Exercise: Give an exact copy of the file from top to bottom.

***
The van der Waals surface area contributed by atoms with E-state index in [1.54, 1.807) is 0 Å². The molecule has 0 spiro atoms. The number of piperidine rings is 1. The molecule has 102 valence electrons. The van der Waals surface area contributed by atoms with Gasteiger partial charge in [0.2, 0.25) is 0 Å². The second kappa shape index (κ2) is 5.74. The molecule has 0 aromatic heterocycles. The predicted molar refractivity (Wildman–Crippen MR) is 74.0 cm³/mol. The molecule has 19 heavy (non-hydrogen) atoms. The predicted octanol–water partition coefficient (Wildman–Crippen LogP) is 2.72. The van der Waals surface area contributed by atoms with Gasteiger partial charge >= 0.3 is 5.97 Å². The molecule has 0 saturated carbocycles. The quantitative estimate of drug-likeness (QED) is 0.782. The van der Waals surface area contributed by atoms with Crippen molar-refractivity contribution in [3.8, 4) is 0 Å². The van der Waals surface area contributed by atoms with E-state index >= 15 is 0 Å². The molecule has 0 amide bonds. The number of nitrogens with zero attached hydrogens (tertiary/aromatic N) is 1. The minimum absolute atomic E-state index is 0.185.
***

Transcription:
The van der Waals surface area contributed by atoms with E-state index in [1.54, 1.807) is 0 Å². The molecule has 0 spiro atoms. The number of piperidine rings is 1. The molecule has 102 valence electrons. The van der Waals surface area contributed by atoms with Gasteiger partial charge in [0.2, 0.25) is 0 Å². The second kappa shape index (κ2) is 5.74. The molecule has 0 aromatic heterocycles. The predicted molar refractivity (Wildman–Crippen MR) is 74.0 cm³/mol. The molecule has 19 heavy (non-hydrogen) atoms. The predicted octanol–water partition coefficient (Wildman–Crippen LogP) is 2.72. The van der Waals surface area contributed by atoms with Gasteiger partial charge >= 0.3 is 5.97 Å². The molecule has 0 saturated carbocycles. The quantitative estimate of drug-likeness (QED) is 0.782. The van der Waals surface area contributed by atoms with Crippen molar-refractivity contribution in [3.8, 4) is 0 Å². The van der Waals surface area contributed by atoms with E-state index >= 15 is 0 Å². The molecule has 0 amide bonds. The number of nitrogens with zero attached hydrogens (tertiary/aromatic N) is 1. The minimum absolute atomic E-state index is 0.185.